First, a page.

When it comes to re-thinking the doctrine of the Atonement, many contemporary Christians are attracted to the work of literary theorist Rene Girard and his account of the “scapegoat mechanism.” In Girard’s telling, what the crucifixion narratives in the gospels do is reveal this mechanism whereby we kill the innocent to create social peace as the basis of much of our religion and culture. This unmasking of the scapegoat mechanism allows us to perceive the innocence of victims and to put an end to scapegoating. Part of what appeals about Girard’s account is that it seems to offer a way of thinking about the cross that avoids the implication that God in any sense required the sacrifice of Jesus.
However, the late William Placher, in an important article on the Atonement, offered some criticisms of Girard that still seem pretty telling to me:
Christians will naturally find such a brilliant scholar’s admiration of the gospel flattering, and Girard gets much right from a Christian point of view, from his insistence on the innocence of ritual victims to his call for a new kind of society based on mutual forgiveness. Yet he also breaks radically with most Christian interpretations. He repeatedly insists that nothing in the Gospels or Paul permits us to think of Christ as a sacrifice. The letter to the Hebrews, he believes, began the tragic wrong turn of Christian theology, for it falls back into thinking that it was somehow a good thing that Christ died, that the sacrifice of one victim really can redeem others—-just the kind of thinking whose fraudulence the gospel ought to have exposed once and for all. As a result, Girard thinks, Christians have continued the kind of society in which social cohesion is based on finding scapegoats—most notably and tragically of all singling out Jews as “Christ killers.”
But does Girard provide us with the kind of forgiveness that we really need? He assumes that once the Gospels have helped us see scapegoating for the fraud that it is we will never again participate in its rituals or believe in its myths. And he does not consider that we might retain some guilt and owe some penance for our evil past actions, even after we have turned away from scapegoating. He seems to assume that once we have understood the problem properly, it practically fixes itself.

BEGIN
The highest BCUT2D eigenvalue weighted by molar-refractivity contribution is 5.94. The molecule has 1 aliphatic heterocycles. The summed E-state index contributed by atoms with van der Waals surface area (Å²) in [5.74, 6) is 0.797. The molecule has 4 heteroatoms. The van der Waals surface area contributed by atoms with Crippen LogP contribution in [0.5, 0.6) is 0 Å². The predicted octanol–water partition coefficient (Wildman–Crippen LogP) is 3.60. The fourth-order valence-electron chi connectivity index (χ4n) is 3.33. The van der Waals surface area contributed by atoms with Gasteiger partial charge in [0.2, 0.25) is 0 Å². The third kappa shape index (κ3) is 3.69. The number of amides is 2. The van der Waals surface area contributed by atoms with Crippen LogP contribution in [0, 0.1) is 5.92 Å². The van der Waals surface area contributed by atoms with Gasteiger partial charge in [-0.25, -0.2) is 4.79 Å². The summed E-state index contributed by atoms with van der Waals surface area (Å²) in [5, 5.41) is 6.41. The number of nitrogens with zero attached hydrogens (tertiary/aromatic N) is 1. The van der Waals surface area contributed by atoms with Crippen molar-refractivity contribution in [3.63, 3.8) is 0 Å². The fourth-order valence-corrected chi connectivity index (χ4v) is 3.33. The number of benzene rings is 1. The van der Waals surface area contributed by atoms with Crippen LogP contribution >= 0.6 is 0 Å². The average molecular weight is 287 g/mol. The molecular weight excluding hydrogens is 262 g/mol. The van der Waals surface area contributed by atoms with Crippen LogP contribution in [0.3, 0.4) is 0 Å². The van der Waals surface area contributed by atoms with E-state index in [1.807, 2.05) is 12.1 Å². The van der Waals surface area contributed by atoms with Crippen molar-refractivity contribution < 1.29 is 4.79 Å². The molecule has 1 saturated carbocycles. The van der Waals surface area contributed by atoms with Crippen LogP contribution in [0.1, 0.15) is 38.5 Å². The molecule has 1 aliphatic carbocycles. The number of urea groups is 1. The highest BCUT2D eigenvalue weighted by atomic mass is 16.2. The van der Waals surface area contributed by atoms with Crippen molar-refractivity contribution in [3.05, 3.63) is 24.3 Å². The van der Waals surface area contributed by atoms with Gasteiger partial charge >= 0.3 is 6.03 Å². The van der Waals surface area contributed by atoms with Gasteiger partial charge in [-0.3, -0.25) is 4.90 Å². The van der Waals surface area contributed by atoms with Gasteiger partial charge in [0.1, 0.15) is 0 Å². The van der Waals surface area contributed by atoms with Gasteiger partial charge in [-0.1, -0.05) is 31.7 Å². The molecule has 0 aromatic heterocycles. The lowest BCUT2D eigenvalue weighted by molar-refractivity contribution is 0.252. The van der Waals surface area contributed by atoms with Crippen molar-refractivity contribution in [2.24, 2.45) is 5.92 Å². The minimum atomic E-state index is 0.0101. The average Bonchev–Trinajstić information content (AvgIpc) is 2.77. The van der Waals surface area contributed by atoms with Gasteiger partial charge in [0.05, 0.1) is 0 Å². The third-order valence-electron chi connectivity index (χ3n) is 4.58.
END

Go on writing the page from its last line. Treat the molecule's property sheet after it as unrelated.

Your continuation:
The dominant Christian tradition has been less optimistic. At least since Augustine, Christian theologians have insisted that recognizing sin’s evil does not necessarily end its seductiveness; sometimes it can even increase it. Moreover, even if we do not continue making scapegoats and sacrificing victims, we have all, as Girard himself emphasizes, been complicit in such practices for much of our lives. Culture and religion in all previous forms rest upon them. Is it enough to say, “Oh, now I get it, and I won’t do it any more,” and go our way? Perhaps we can forgive other victimizers, and for the sake of breaking the cycle of violence we should forgive them. But can we simply declare ourselves to be innocent? Whatever its problems, the language of sacrifice which so disturbs Girard does speak to the condition of people who find themselves still falling into sin, and sense the depths of their need of forgiveness. Perhaps it deserves a closer look.
I think a lot of the truth in traditional theories of atonement–however much we may want to qualify or reinterpret them–is that there is a profound alienation between humanity and God and that simply revealing the fact of sin is insufficient to overcome it. This has always been the most potent criticism of “moral example” theories of atonement, and Girard’s theory as it stands looks like a more sophisticated version of this type of theory. For the other dominant tradition in atonement theory–that of “satisfaction” or “vicarious atonement”–the alienation between humanity and God (and its attendant guilt) is not something that we can repair on our own, even once we see what the problem is. This is why it requires God to step into the breach. But because it is a problem of human alienation from God, it is something that must be healed through human nature. Hence, following St. Anselm’s logic, the need for the God-man.